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Explore the world of modeling and texturing 3D game props and assets in Autodesk Maya. Author Adam Crespi provides strong technical modeling techniques, from blocking basic forms and leveraging simple parts and reusable textures, to simulating real-world detail like dirt, wear, and grain with UV maps and ambient occlusion. The course includes workflow and integration considerations such as planning UV space for projection, and also steps into Mudbox and Unity for further refinement.
In this video I'll add some detail to my chair. I have continued on the blocking end. I slimmed down the legs because I realized mine were a little too thick. I have also moved in and rotated these backs slightly, so it's got a little more of an arc in the back here, and I snapped the feet down to the floor. I'm ready to start tapering things and adding details, such as the skirts--also playing with the smoothing groups to round over some corners. I'll start to look at adding detail here in the back legs. I'll look at the reference to see where they taper first. We can see on the back legs, it's really after this stretcher that they need to taper--that they're fairly consistent from here most of the way up.
I'll taper that down making sure I taper from the outside corner in. Then I'll go and add some skirts in and finally these bars across the middle. I'll pick one of the back legs, I have put both in, and it's very likely I'm going to end up deleting and re-copying or something similar. I'll zoom in on it, spin around, and pick the bottom polygon. I'll hit R for scale and press V and D move the pivot. I'll put the pivot on the outside corner, and I'll Ctrl and scale this polygon down to give it a taper.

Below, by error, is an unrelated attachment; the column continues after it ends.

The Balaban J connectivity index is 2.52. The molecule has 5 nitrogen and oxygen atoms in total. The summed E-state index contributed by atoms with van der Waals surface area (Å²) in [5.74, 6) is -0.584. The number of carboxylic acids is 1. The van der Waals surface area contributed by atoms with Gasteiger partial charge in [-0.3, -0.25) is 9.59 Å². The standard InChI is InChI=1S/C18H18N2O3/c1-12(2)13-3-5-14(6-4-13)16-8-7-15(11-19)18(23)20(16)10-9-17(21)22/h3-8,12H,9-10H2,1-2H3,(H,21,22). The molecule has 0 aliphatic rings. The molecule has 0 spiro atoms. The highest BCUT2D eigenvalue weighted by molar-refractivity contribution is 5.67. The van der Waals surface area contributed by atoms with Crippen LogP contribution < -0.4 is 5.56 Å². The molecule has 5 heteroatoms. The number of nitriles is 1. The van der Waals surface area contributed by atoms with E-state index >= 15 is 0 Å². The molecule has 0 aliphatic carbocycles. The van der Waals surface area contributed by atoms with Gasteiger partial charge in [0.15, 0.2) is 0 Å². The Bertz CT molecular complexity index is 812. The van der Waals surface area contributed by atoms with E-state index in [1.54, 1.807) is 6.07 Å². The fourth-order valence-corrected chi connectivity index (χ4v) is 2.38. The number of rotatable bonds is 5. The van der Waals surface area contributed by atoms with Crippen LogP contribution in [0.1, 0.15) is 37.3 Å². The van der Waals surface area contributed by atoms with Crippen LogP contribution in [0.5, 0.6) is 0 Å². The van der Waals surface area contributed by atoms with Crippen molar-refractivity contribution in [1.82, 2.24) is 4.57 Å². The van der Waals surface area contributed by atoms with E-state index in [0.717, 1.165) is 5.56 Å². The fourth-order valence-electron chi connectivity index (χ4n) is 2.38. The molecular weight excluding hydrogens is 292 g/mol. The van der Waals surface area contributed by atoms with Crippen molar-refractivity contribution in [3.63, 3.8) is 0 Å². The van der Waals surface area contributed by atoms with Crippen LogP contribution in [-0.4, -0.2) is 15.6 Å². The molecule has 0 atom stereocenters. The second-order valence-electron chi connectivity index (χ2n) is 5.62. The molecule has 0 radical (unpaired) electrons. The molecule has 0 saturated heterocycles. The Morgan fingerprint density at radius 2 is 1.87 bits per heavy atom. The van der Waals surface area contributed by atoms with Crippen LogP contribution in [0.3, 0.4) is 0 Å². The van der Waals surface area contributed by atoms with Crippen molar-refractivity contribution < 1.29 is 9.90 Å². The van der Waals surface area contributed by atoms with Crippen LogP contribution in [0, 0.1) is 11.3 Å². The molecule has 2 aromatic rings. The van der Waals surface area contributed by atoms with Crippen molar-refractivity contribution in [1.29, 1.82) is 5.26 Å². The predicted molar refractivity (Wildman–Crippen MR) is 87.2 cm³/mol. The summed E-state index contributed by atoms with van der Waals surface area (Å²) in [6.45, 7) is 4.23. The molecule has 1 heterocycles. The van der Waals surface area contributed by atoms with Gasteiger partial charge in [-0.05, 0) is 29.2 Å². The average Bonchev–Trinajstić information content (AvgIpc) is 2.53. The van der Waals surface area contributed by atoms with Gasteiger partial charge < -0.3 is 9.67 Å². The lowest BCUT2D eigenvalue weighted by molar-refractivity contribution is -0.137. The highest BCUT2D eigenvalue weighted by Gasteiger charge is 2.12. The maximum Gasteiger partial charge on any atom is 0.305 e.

I'll make sure I look at it from all different sides. This looks pretty good, although there is one last detail to take into account. I'm going to zoom in and press 4 for a wireframe. This chair needs to sit flat on the floor not with the leg at an angle. I'll press F9 for vertex, pick these vertices, two at a time, pressing V for snap and holding the Y axis and snapping down to the other leg. I'll make sure this is done on both of them. That way this leg sits flat on the floor, and I don't have strange occlusion or clipping issues.
Now I have got my chair, and I'm ready to add in some of the back. For the back where it's got that curve in the top, I'm going to make the piece flat and then bend it into place trying to make it at an angle between these two curved sides can get interesting and awkward. What I'd rather do is go into a front view, press F to focus and look at my chair. I'll start out with a box, holding Shift and right-click and choosing Poly Cube. What I'm going to do is press and hold V for Snap, snapping this box cleanly between, dragging up for the height and coming back to the polyCube4 attributes and giving it a different Height. I'm going to say it's about three quarters of an inch thick.
The Width is where I want it to be and the Depth is too much. But what I'll do here is model this in versus trying to adjust the Depth to the right measurement. I'm going to give the Subdivisions with a few extra parts. Let's put it up at 4 as an example, and I'll see if this works on that curve. Now what I'll do is press F9 for vertex, grab these bottom vertices and pull them up. I'll look at the reference again and see if I'm in the ballpark. It looks pretty good, I need to add in this bump in the top. I'll pull these up a little more and then pan over, grab the three vertices up at the top, which are actually six--three in front and three in back--and pull them up.